All sexism is offensive but not all that is offensive is sexism.

You will often hear uttered, from women who don’t subscribe to the whole feminism package but who nevertheless wish to add their voice to the gender equality debate, that well known phrase ‘I’m not a feminist, but…’

You are less likely to hear, however, the phrase ‘I am a feminist, but…

This is because the tenets of feminism these days are so restrictive that one is forced to sign up to the movement lock, stock and barrel.  The feminist creed has become so unforgiving that it has almost gotten to the point where there are no ‘buts’ allowed.  Nuance is not welcome.  You’re either in or you’re out.

Are you a Christian?  You’re out.  Do you agree with the late Christopher Hitchens, who told Jennifer Byrne that a woman should not have to work unless she wants to?  You’re out, too.  What about Slut Walks?  Do you believe in those?  No?  Sorry, you’re out.  Deviate from the script and you will be brandished a traitor to the cause.

But if I am going to take issue with the way our government, spearheaded by Julia Gillard, has fuelled the gender debate in recent times (which I am) then I need to use that rarely uttered phrase, so here goes…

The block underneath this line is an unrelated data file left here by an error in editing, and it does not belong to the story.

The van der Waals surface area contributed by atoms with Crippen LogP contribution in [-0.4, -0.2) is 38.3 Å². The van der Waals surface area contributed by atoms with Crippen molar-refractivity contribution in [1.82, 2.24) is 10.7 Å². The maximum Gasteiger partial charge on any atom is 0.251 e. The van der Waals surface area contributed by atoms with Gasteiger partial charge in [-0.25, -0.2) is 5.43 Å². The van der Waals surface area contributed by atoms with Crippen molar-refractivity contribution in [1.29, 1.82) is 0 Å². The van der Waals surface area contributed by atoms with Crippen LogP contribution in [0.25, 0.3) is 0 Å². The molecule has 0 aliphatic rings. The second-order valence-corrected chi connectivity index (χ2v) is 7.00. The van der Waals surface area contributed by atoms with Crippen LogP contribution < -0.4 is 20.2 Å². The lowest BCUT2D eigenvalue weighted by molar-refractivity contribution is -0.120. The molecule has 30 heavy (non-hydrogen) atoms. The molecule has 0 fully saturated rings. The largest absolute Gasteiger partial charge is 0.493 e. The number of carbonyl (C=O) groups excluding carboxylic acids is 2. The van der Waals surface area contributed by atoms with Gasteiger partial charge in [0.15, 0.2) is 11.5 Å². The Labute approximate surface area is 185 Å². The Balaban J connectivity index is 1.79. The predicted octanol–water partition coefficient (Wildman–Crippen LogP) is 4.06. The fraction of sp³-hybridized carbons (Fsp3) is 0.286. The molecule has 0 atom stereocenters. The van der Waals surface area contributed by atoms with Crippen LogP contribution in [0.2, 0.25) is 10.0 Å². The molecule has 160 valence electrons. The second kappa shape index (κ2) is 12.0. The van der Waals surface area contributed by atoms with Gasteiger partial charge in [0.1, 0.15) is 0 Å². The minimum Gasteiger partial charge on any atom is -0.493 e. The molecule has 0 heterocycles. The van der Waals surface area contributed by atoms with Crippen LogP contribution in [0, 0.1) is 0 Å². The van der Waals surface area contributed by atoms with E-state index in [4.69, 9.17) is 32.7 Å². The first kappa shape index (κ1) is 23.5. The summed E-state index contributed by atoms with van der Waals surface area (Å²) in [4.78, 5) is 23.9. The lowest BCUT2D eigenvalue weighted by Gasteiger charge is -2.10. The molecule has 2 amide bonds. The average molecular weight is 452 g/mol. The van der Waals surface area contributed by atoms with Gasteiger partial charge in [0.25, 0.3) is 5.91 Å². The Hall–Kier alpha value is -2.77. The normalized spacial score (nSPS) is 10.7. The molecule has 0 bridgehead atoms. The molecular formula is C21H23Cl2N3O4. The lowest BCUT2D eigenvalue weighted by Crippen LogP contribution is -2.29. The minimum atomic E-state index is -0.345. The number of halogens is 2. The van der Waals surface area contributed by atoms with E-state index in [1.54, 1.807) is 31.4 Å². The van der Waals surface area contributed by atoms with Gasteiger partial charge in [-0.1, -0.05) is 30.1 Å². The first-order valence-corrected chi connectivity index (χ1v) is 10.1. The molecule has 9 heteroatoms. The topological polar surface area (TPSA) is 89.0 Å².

I am a feminist but, unlike many, I do not believe that women have to fight every day to keep the enemy at bay.  And I refuse to encourage a way of life that pits women against men in this way.  Yet this is exactly the sort of practice that our Prime Minister is endorsing.  Gillard is using her admittedly unfortunate status as the victim of some truly vile behaviour to her advantage by deliberately intensifying the ‘us versus them’ mentality in our society.  In doing so, she is creating increased discord between the sexes.

Women who are concerned about sexism in our country have a legitimate and important point to make.  However, the political landscape at the moment is such that some now feel disinclined to lend their voices to the discussion.  For like it or not, when we talk about sexism and misogyny in our society, Julia Gillard is now the key player and her actions (or words, more to the point) are enormously influential.  And say what you like, her motivation for responding to her attackers is not just about trying to achieve equality for Australian women, it is also about power and her trying to hold on to it (surprise, surprise).